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Cardio Trek Personal Trainer
Cardio Trek
Sports Trainer
East York, Toronto, ON
Hours: Tues-Thurs 10-5:30, Sat-Sun 10-3:30
Cardio Trek is best known for teaching archery lessons in Toronto.

Tuesday, March 30, 2010

Grass Cutting Bicycles???

Well its that time of year again... time to get out the lawnmower and start cutting the grass before the dandelions set in... but wait, your lawnmower is rusted and is either broken or barely works.

Want a mechanical challenge to build something unique? Try building a grass cutting "lawn-mower-cycle".

See the amusing photos below:

Friday, March 26, 2010

Perfectly Tuned Brakes

Just minutes ago I finished adjusting the brakes on my grey hybrid bicycle and took it for a quick spin. And then some amazingly quick braking. Not bad for a bicycle that in my own words "is a piece of shit".

I bought the grey hybrid 2 summers ago for almost nothing off craigslist. It was broken, I fixed it and its been running perfectly fine ever since (with the exception of having to fix the derailleurs when some prick kicked them in and fix the brakes due to similar mischief).

The end result is a sleeper bicycle that nobody would steal because it looks horrible, but when its tuned to perfection the gears glide beautifully and the brakes stop on a dime.

Because I keep the bicycle on street level I expect it to be vandalized occasionally, but its no big deal considering the lock costed more than the bicycle. Still I have taken precautions like writing my name and phone number on the bike with bicycle paint (the kind that can't be scratched off without scratching the regular paint) to prevent thieves...

The ride? It glides, but the real beauty is when you squeeze the brakes and it stops INSTANTLY. Front or back, it doesn't matter.

Having two perfectly working sets of brakes is very important. Having one set of brakes working is inherently dangerous because when those brakes fail you're heading for a crash.

How do you achieve perfectly tuned brakes?
(For the example below we will be using V-brakes.)

Step #1. Tighten up the brake levers and make sure they're in perfect working order. This includes adjusting them to a 45 degree angle, making sure they're not sliding on the handlebars and making sure they aren't squeezing the fingers by accident.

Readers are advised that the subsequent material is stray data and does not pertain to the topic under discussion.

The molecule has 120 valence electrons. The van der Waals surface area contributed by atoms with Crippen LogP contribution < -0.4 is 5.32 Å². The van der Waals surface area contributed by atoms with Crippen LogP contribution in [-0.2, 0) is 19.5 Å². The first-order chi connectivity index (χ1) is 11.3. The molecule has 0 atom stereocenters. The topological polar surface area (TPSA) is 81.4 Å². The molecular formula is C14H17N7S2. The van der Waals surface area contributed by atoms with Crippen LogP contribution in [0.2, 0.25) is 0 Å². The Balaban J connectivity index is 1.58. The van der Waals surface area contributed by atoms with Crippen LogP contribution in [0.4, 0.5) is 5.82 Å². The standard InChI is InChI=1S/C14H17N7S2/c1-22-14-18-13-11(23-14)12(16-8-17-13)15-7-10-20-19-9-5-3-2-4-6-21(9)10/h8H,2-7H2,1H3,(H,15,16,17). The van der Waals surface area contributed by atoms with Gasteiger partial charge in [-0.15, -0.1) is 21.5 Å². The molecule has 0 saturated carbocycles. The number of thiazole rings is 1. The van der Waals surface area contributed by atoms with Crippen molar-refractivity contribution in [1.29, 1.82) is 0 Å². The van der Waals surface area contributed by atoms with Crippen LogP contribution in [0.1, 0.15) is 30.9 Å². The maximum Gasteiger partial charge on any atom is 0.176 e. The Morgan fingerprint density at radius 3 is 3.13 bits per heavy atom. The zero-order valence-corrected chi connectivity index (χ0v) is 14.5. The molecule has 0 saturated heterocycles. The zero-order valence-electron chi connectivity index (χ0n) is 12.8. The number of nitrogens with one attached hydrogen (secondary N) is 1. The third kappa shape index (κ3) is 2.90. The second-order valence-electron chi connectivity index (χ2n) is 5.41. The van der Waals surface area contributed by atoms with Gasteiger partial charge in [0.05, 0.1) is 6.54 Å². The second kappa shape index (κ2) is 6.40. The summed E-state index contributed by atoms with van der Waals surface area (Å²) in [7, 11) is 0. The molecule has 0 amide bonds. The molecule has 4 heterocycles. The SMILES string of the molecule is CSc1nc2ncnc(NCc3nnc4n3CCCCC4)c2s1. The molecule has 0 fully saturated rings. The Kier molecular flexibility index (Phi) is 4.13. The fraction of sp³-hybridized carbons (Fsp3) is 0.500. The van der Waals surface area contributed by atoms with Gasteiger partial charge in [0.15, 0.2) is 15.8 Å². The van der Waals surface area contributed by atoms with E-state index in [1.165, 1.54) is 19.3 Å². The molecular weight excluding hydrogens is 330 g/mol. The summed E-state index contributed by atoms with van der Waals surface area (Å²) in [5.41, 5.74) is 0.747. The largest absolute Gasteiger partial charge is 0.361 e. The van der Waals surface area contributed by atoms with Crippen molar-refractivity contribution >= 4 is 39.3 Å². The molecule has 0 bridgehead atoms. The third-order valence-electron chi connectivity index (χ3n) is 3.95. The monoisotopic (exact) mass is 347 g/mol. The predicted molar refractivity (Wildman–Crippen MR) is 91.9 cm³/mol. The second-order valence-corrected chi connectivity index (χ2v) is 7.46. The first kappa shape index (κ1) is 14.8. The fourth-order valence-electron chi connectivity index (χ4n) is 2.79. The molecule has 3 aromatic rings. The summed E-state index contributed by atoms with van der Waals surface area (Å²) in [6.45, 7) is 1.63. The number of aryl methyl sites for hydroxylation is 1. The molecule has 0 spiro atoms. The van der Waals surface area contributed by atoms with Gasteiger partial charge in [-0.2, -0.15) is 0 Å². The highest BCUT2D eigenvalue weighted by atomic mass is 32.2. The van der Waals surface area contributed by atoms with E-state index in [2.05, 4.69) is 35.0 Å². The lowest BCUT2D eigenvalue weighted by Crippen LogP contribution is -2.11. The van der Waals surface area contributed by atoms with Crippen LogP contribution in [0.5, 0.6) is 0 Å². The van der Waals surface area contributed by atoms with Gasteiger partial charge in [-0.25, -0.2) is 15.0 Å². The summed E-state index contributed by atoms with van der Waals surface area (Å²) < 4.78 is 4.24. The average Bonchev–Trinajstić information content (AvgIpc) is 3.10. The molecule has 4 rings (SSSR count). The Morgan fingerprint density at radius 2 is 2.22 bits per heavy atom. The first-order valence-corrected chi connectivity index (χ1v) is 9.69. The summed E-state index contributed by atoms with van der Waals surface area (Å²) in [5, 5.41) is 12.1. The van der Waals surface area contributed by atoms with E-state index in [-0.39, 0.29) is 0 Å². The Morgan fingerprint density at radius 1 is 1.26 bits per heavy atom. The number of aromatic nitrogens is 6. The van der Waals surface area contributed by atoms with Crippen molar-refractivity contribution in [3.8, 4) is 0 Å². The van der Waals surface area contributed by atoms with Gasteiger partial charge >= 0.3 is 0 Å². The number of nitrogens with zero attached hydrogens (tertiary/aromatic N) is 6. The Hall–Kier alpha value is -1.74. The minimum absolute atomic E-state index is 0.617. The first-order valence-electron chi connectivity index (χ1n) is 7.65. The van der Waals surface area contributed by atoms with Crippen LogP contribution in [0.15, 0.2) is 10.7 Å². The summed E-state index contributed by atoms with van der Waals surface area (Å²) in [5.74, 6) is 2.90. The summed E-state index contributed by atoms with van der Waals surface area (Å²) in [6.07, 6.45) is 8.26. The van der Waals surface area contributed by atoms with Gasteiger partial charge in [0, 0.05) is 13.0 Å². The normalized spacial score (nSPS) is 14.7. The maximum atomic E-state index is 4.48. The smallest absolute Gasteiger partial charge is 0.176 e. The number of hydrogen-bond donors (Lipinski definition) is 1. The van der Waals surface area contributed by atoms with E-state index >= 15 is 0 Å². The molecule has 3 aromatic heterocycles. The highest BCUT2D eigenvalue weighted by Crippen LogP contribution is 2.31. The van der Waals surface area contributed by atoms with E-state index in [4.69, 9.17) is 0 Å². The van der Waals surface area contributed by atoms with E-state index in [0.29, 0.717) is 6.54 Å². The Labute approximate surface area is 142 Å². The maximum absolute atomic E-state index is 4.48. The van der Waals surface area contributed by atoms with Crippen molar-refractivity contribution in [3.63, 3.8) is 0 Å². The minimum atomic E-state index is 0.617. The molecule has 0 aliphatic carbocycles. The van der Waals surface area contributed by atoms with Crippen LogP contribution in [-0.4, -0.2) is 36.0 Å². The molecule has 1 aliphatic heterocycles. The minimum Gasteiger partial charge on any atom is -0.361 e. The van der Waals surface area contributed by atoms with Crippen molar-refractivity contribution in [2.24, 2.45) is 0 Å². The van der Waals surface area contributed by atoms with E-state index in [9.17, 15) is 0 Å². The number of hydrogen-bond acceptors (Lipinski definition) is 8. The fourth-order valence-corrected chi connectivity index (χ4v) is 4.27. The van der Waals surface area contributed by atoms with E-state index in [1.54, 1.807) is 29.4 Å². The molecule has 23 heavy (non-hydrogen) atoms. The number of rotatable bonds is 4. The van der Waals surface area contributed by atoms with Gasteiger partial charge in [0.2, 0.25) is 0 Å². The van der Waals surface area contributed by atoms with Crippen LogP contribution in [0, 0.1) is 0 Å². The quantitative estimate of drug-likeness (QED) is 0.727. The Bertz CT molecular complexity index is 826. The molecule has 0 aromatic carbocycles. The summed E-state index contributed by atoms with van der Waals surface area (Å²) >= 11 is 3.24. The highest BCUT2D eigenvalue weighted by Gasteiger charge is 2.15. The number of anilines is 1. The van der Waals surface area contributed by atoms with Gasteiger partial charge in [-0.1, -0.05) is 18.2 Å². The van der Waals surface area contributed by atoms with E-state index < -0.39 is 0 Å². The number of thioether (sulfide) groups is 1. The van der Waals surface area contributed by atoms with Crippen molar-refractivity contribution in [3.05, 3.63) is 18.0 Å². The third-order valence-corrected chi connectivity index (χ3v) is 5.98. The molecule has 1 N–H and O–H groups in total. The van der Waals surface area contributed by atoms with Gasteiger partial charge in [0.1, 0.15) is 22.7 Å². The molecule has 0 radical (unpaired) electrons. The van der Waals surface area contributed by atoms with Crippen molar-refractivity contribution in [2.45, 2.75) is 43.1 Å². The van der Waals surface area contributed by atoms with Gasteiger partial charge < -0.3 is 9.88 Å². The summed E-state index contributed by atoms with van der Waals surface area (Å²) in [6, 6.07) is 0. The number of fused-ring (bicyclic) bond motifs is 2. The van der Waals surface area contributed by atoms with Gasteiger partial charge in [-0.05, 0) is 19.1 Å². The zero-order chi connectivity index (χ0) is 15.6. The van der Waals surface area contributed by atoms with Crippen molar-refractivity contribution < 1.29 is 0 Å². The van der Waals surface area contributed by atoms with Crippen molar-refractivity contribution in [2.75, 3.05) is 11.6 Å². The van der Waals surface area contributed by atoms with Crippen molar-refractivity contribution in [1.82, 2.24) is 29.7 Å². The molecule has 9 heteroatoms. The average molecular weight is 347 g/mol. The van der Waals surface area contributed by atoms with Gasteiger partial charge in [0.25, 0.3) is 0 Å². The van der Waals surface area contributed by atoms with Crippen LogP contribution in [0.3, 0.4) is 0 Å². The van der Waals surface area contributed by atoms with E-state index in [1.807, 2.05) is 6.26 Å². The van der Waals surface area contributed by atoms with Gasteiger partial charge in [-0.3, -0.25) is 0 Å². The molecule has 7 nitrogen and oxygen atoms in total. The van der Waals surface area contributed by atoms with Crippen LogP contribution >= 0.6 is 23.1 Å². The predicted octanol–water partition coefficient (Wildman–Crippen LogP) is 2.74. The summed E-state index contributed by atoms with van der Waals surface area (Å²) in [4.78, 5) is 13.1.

Step #2. Remove the cable attached the brakes.

Step #3. Adjust the brake pads so they are angled lengthwise across the wheel rim without rubbing the side of the tire.

Step #4. Reattach the brake cable and make sure its good and tight, but not so tight that its squeezing the brakes onto the wheel rim. Tuck the remaining cable "tail" behind the hook on the side of the V-brake or bend it so its not sticking straight out. DO NOT CUT IT OFF!

Step #5. Adjust the brake screws if the brake alignment is unbalanced (you can tell if its unbalanced if one side is touching but the other is not). The brake screws effect the tightness of springs hidden in the brake housing, ultimately allowing you to adjust the alignment of the brakes so one or both aren't squeezing the wheel rim when they're not supposed to be.

Step #6. Test it. Take it for a ride and make sure it stops on the dime. Readjust if necessary.

Now... once that you have perfectly tuned brakes you can do several things on your bike you might not otherwise do... like Power Sliding.


Step #1. Find a place to practice where there isn't a lot of people, lots of space to gain speed and practice power sliding. An empty parking lot is ideal.

Step #2. You will need at least 5 MPH (or 8 kmph) of speed to do this. If u are going too slow you won't have the necessary speed to slide.

Step #3. Practice getting comfortable with leaning and braking simultaneously.

Step #4. Practice positioning your weight and putting your right or left foot out but not touching the ground while leaning and braking.

Step #5. Lean very deep and turn really hard (approx. 90 degrees) whilst using either the front brakes or both the front and back brakes and you will go into a power slide if done correctly.

With lots of practice you can power slide beside obstacles or people with little or no danger of crashing into them. (Be warned however I did this once in Chinatown and got some scared looks from people who thought they were about to be crashed into.)